Paperback, 240 pagesExpected publication: November 20th 2018 by Fsg Originals
An eerie debut collection featuring missing parents, unrequited love, and other uncomfortable moments
A man hangs from the ceiling of an art gallery. A woman spells out messages to her sister using her own hair. Children deemed “bad” are stolen from their homes. In Hardly Children, Laura Adamczyk’s rich and eccentric debut collection, familiar worlds–bars, hotel rooms, cities that could very well be our own–hum with uncanny dread.
The characters in Hardly Children are keyed up, on the verge, full of desire. They’re lost, they’re in love with someone they shouldn’t be, they’re denying uncomfortable truths using sex or humor. They are children waking up to the threats of adulthood, and adults living with childlike abandon.
With command, caution, and subtle terror, Adamczyk shapes a world where death and the possibility of loss always emerge. Yet the shape of this loss is never fully revealed. Instead, it looms in the periphery of these stories, like an uncomfortable scene viewed out of the corner of one’s eye.
Laura Adamczyk’s Hardly Children is a collection of uncomfortable moments – stories that aim to disquiet and sometimes even hit the mark. Well, they approach the mark, can see the mark, maybe even brush against the mark at their height, but never firmly hold the mark head on. You’ll feel the effects of these stories around the edges of your reader periphery. Some may love this disquieting quality in this short story collection, but I found it to be dry and evasive.
I am not a believer that just because a work (or collection of works, in this case) is literary it can’t have soul as well. I firmly believe that the two can coexist, that they can complement and enhance each other. But Laura Adamczyk’s debut collection succeeded at “eerie” while never etching any significance and depth into the literary canon. There are moments here, but that’s it. “Wanted” and “Girls” get so close to the edge of a reader’s comfort level that they could have been thrilling. If. If Adamczyk had taken another step, colored the picture further out from the middle and closer to the boundary lines. If she’d really taken us there and completed the thought with gumption and confidence. “Girls” plays with the tricks our childhood memories can play on us – how we can never remember everything perfectly, especially if the event was traumatic, playing with the fact that we block out things that are too painful to remember head on. But, ultimately, this collection of stories always pulled back before the big whammy to what felt like nowhere.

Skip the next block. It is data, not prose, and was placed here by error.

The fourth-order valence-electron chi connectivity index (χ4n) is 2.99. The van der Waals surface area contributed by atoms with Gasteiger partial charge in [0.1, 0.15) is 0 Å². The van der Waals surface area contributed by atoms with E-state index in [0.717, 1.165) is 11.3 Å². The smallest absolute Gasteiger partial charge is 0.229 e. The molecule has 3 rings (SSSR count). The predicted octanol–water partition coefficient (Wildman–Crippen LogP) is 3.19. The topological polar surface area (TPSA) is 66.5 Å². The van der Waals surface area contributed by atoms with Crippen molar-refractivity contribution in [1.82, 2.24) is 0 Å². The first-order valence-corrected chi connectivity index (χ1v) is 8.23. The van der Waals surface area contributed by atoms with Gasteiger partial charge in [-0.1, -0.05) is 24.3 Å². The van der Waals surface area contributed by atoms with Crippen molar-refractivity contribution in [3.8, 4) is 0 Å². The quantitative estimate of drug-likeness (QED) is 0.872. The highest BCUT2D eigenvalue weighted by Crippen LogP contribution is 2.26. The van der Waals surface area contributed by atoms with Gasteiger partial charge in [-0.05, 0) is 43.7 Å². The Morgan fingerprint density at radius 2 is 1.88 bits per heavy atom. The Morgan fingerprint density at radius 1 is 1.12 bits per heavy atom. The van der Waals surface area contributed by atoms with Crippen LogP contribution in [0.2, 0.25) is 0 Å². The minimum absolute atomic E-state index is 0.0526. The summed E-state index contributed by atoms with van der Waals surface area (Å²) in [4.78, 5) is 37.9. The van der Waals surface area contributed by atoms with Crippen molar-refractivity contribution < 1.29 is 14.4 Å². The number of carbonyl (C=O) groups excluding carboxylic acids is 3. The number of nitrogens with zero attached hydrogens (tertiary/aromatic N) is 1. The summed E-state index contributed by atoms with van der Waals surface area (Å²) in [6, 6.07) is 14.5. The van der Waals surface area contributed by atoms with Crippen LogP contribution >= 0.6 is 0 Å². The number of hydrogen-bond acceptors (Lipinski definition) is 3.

Admirably, the writing style in Hardly Children manages to be dry and vague, daring yet always just shy of spoken malice or descriptions that draw a full picture of said malice. These stories are told with innuendo, which is a great tactic, but I was never in love with this particular execution.
In this collection, you’ll find a seemingly innocent hug between a child and a stranger, and you’ll detect a hint of malice around it. You’ll see three little girls who watch their father leave their mother and then have a shared experience that traumatizes them so much they can’t even agree, after the fact – years later – on what really happened that day. And you’ll find a city where children – well, “hardly children,” as the author describes, those that are too grown and “strutting” for their own good – get kidnapped, never to be seen again, and a man who suspends himself by hooks in his skin for artistic installations.
The imagery in this collection brushes up against “beautiful” at times. There’s a straight-faced lyricism to it that does have its appeal, but the stories themselves are dry, empty shells of narration, often leading nowhere, making me feel nothing – worse than nothing: bored. It’s the kind of writing that has talent but no soul, ideas without the full range of narrative motion needed to execute them. That was disappointing, because the idea for this collection is intriguing. But, as we know, intrigue can only lead the horse to water; it can’t make it drink. **
I received an advance-read copy of this book from the publisher, Farrar, Straus and Girroux, via Netgalley in exchange for an honest review.
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